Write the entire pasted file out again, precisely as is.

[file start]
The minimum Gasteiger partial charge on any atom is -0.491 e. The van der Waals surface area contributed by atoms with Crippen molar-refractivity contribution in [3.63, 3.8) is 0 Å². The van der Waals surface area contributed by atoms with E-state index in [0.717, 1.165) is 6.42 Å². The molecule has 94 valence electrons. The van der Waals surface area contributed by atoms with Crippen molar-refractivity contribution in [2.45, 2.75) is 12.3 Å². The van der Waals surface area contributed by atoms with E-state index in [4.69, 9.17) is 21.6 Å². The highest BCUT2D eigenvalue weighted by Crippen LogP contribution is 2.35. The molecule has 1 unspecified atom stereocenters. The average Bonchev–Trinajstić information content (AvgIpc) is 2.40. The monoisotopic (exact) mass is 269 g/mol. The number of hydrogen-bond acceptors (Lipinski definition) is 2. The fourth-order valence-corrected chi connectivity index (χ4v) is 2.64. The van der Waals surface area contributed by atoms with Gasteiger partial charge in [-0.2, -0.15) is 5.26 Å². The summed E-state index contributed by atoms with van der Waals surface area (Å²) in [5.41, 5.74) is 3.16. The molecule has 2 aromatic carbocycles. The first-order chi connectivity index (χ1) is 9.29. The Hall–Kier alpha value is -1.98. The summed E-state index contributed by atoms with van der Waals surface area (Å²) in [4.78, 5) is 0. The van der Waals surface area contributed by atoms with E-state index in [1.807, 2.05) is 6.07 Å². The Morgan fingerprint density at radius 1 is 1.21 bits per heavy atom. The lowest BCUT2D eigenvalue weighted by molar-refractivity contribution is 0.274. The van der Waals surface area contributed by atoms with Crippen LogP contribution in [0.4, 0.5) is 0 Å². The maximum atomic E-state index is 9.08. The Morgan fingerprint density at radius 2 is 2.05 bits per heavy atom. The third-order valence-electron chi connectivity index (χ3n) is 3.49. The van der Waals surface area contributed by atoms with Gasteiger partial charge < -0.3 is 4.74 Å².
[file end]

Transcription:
The minimum Gasteiger partial charge on any atom is -0.491 e. The van der Waals surface area contributed by atoms with Crippen molar-refractivity contribution in [3.63, 3.8) is 0 Å². The van der Waals surface area contributed by atoms with E-state index in [0.717, 1.165) is 6.42 Å². The molecule has 94 valence electrons. The van der Waals surface area contributed by atoms with Crippen molar-refractivity contribution in [2.45, 2.75) is 12.3 Å². The van der Waals surface area contributed by atoms with E-state index in [4.69, 9.17) is 21.6 Å². The highest BCUT2D eigenvalue weighted by Crippen LogP contribution is 2.35. The molecule has 1 unspecified atom stereocenters. The average Bonchev–Trinajstić information content (AvgIpc) is 2.40. The monoisotopic (exact) mass is 269 g/mol. The number of hydrogen-bond acceptors (Lipinski definition) is 2. The fourth-order valence-corrected chi connectivity index (χ4v) is 2.64. The van der Waals surface area contributed by atoms with Gasteiger partial charge in [-0.2, -0.15) is 5.26 Å². The summed E-state index contributed by atoms with van der Waals surface area (Å²) in [5.41, 5.74) is 3.16. The molecule has 2 aromatic carbocycles. The first-order chi connectivity index (χ1) is 9.29. The Hall–Kier alpha value is -1.98. The summed E-state index contributed by atoms with van der Waals surface area (Å²) in [4.78, 5) is 0. The van der Waals surface area contributed by atoms with E-state index in [1.807, 2.05) is 6.07 Å². The Morgan fingerprint density at radius 1 is 1.21 bits per heavy atom. The lowest BCUT2D eigenvalue weighted by molar-refractivity contribution is 0.274. The van der Waals surface area contributed by atoms with Crippen LogP contribution in [0.4, 0.5) is 0 Å². The maximum atomic E-state index is 9.08. The Morgan fingerprint density at radius 2 is 2.05 bits per heavy atom. The third-order valence-electron chi connectivity index (χ3n) is 3.49. The van der Waals surface area contributed by atoms with Gasteiger partial charge < -0.3 is 4.74 Å².